StorageAccountId            : /subscriptions/<subscription-ID>/resourceGroups/ContosoResourceGroup/providers`
    /Microsoft.Storage/storageAccounts/contosocosmosdblogs
    ServiceBusRuleId            :
    EventHubAuthorizationRuleId :
    Metrics
        TimeGrain       : PT1M
        Enabled         : False
        RetentionPolicy
        Enabled : False
        Days    : 0

    Logs
        Category        : DataPlaneRequests
        Enabled         : True
        RetentionPolicy
        Enabled : False
        Days    : 0

    WorkspaceId                 :
    Id                          : /subscriptions/<subscription-ID>/resourcegroups/ContosoResourceGroup/providers`
    /microsoft.documentdb/databaseaccounts/contosocosmosdb/providers/microsoft.insights/diagnosticSettings/service
    Name                        : service
    Type                        :
    Location                    :
    Tags                        :

The output from the command confirms that logging is now enabled for your database and information is being saved to your storage account.

Optionally, you can also set the retention policy for your logs, such that older logs are automatically deleted. For example, set the retention policy with the -RetentionEnabled flag set to $true. Set the -RetentionInDays parameter to 90 so that logs older than 90 days are automatically deleted.

Set-AzureRmDiagnosticSetting -ResourceId $account.ResourceId`
 -StorageAccountId $sa.Id -Enabled $true -Categories DataPlaneRequests`
  -RetentionEnabled $true -RetentionInDays 90

Access your logs

Azure Cosmos DB logs for the DataPlaneRequests category are stored in the insights-logs-data-plane-requests container in the storage account that you provided.

First, create a variable for the container name. The variable is used throughout the walk-through.

    $container = 'insights-logs-dataplanerequests'

To list all of the blobs in this container, type:

Get-AzureStorageBlob -Container $container -Context $sa.Context

The output for the command should resemble the following sample:

ICloudBlob        : Microsoft.WindowsAzure.Storage.Blob.CloudBlockBlob
BlobType          : BlockBlob
Length            : 10510193
ContentType       : application/octet-stream
LastModified      : 9/28/2017 7:49:04 PM +00:00
SnapshotTime      :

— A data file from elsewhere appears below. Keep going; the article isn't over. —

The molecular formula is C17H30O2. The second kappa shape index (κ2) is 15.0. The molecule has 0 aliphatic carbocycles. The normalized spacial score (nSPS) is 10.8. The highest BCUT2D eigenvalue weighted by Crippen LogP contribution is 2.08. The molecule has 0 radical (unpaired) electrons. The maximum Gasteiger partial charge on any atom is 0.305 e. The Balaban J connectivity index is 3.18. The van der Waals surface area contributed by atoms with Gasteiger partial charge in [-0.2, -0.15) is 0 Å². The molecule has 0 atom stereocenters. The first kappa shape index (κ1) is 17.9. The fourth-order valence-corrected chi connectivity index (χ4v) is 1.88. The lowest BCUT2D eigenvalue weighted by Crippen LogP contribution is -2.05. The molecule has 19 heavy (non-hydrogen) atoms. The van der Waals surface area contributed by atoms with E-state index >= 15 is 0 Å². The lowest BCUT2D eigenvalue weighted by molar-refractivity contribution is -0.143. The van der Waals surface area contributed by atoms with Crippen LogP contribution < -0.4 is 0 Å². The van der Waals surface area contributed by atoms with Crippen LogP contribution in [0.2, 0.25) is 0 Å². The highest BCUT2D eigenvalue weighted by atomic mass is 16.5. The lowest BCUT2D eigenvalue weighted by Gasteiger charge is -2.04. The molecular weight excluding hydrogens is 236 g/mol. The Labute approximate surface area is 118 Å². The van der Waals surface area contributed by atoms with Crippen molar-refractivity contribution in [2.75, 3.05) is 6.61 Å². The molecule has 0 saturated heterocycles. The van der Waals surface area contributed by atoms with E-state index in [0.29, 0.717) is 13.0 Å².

ContinuationToken:
Context           : Microsoft.WindowsAzure.Commands.Common.Storage.`
                    LazyAzureStorageContext
Name              : resourceId=/SUBSCRIPTIONS/<subscription-ID>/RESOURCEGROUPS/CONTOSORESOURCEGROUP/PROVIDERS`
/MICROSOFT.DOCUMENTDB/DATABASEACCOUNTS/CONTOSOCOSMOSDB/y=2017/m=09/d=28/h=19/m=00/PT1H.json

As you can see from this output, the blobs follow a naming convention: resourceId=/SUBSCRIPTIONS/<subscription-ID>/RESOURCEGROUPS/<resource group name>/PROVIDERS/MICROSOFT.DOCUMENTDB/DATABASEACCOUNTS/<Database Account Name>/y=<year>/m=<month>/d=<day of month>/h=<hour>/m=<minute>/filename.json

The date and time values use UTC.

Because the same storage account can be used to collect logs for multiple resources, you can use the fully qualified resource ID in the blob name to access and download the specific blobs that you need. Before we do that, we cover how to download all of the blobs.

First, create a folder to download the blobs. For example:

New-Item -Path 'C:\Users\username\ContosoCosmosDBLogs'`
 -ItemType Directory -Force

Then, get a list of all of the blobs:

$blobs = Get-AzureStorageBlob -Container $container -Context $sa.Context

Pipe this list through the Get-AzureStorageBlobContent command to download the blobs into the destination folder:

$blobs | Get-AzureStorageBlobContent `
 -Destination 'C:\Users\username\ContosoCosmosDBLogs'

When you run this second command, the / delimiter in the blob names creates a full folder structure under the destination folder. This folder structure is used to download and store the blobs as files.

To selectively download blobs, use wildcards. For example:

  • If you have multiple databases and want to download logs for just one database named CONTOSOCOSMOSDB3, use the command:

    Get-AzureStorageBlob -Container $container `
     -Context $sa.Context -Blob '*/DATABASEACCOUNTS/CONTOSOCOSMOSDB3
    
  • If you have multiple resource groups and want to download logs for just one resource group, use the command -Blob '*/RESOURCEGROUPS/<resource group name>/*':

    Get-AzureStorageBlob -Container $container `
    -Context $sa.Context -Blob '*/RESOURCEGROUPS/CONTOSORESOURCEGROUP3/*'
    
  • If you want to download all of the logs for the month of July 2017, use the command -Blob '*/year=2017/m=07/*':

    Get-AzureStorageBlob -Container $container `
     -Context $sa.Context -Blob '*/year=2017/m=07/*'
    

You can also run the following commands:

  • To query the status of diagnostic settings for your database resource, use the command Get-AzureRmDiagnosticSetting -ResourceId $account.ResourceId.
  • To disable logging of the DataPlaneRequests category for your database account resource, use the command Set-AzureRmDiagnosticSetting -ResourceId $account.ResourceId -StorageAccountId $sa.Id -Enabled $false -Categories DataPlaneRequests.

The blobs that are returned in each of these queries are stored as text and formatted as a JSON blob, as shown in the following code:

{
    "records":
    [
        {
           "time": "Fri, 23 Jun 2017 19:29:50.266 GMT",
           "resourceId": "contosocosmosdb",
           "category": "DataPlaneRequests",
           "operationName": "Query",
           "resourceType": "Database",
           "properties": {"activityId": "05fcf607-6f64-48fe-81a5-f13ac13dd1eb",`
           "userAgent": "documentdb-dotnet-sdk/1.12.0 Host/64-bit MicrosoftWindowsNT/6.2.9200.0 AzureSearchIndexer/1.0.0",`
           "resourceType": "Database","statusCode": "200","documentResourceId": "",`
           "clientIpAddress": "13.92.241.0","requestCharge": "2.260","collectionRid": "",`
           "duration": "9250","requestLength": "72","responseLength": "209", "resourceTokenUserRid": ""}
        }
    ]
}

To learn about the data in each JSON blob, see Interpret your Azure Cosmos DB logs.

Manage your logs

Diagnostic Logs are made available in your account for two hours from the time that the Azure Cosmos DB operation was made. It's up to you to manage your logs in your storage account: